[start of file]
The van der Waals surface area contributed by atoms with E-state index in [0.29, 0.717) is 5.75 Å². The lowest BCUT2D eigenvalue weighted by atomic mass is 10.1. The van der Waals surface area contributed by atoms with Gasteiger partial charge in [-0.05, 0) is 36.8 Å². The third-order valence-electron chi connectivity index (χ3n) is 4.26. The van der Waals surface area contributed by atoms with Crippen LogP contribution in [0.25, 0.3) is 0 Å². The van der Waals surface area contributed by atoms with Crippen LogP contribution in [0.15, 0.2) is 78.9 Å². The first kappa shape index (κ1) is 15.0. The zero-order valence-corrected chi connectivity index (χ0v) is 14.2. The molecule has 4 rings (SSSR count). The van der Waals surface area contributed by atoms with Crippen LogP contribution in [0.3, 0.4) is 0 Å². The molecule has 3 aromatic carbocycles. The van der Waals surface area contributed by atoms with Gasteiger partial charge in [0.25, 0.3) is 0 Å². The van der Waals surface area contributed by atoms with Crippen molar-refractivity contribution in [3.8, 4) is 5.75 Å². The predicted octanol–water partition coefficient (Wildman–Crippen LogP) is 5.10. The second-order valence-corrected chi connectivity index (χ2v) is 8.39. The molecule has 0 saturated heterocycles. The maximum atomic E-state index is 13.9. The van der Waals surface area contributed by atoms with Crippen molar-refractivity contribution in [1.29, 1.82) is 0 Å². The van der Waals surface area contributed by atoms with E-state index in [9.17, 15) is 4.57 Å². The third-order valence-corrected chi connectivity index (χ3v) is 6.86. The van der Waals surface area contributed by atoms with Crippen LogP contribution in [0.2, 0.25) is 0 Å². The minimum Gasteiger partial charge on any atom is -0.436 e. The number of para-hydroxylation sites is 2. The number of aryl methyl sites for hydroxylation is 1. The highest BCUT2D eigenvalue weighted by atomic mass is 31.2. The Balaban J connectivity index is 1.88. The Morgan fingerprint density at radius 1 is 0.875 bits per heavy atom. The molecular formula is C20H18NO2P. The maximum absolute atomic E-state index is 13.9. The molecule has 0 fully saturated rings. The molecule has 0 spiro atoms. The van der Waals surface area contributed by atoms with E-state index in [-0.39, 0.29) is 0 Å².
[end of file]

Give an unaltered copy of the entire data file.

The van der Waals surface area contributed by atoms with E-state index in [0.29, 0.717) is 5.75 Å². The lowest BCUT2D eigenvalue weighted by atomic mass is 10.1. The van der Waals surface area contributed by atoms with Gasteiger partial charge in [-0.05, 0) is 36.8 Å². The third-order valence-electron chi connectivity index (χ3n) is 4.26. The van der Waals surface area contributed by atoms with Crippen LogP contribution in [0.25, 0.3) is 0 Å². The van der Waals surface area contributed by atoms with Crippen LogP contribution in [0.15, 0.2) is 78.9 Å². The first kappa shape index (κ1) is 15.0. The zero-order valence-corrected chi connectivity index (χ0v) is 14.2. The molecule has 4 rings (SSSR count). The van der Waals surface area contributed by atoms with Crippen LogP contribution in [0.3, 0.4) is 0 Å². The molecule has 3 aromatic carbocycles. The van der Waals surface area contributed by atoms with Gasteiger partial charge in [0.25, 0.3) is 0 Å². The van der Waals surface area contributed by atoms with Crippen molar-refractivity contribution in [3.8, 4) is 5.75 Å². The predicted octanol–water partition coefficient (Wildman–Crippen LogP) is 5.10. The second-order valence-corrected chi connectivity index (χ2v) is 8.39. The molecule has 0 saturated heterocycles. The maximum atomic E-state index is 13.9. The van der Waals surface area contributed by atoms with Crippen molar-refractivity contribution in [1.29, 1.82) is 0 Å². The van der Waals surface area contributed by atoms with E-state index in [9.17, 15) is 4.57 Å². The third-order valence-corrected chi connectivity index (χ3v) is 6.86. The van der Waals surface area contributed by atoms with Crippen LogP contribution in [0.2, 0.25) is 0 Å². The minimum Gasteiger partial charge on any atom is -0.436 e. The number of para-hydroxylation sites is 2. The number of aryl methyl sites for hydroxylation is 1. The highest BCUT2D eigenvalue weighted by atomic mass is 31.2. The Balaban J connectivity index is 1.88. The Morgan fingerprint density at radius 1 is 0.875 bits per heavy atom. The molecular formula is C20H18NO2P. The maximum absolute atomic E-state index is 13.9. The molecule has 0 fully saturated rings. The molecule has 0 spiro atoms. The van der Waals surface area contributed by atoms with E-state index in [-0.39, 0.29) is 0 Å².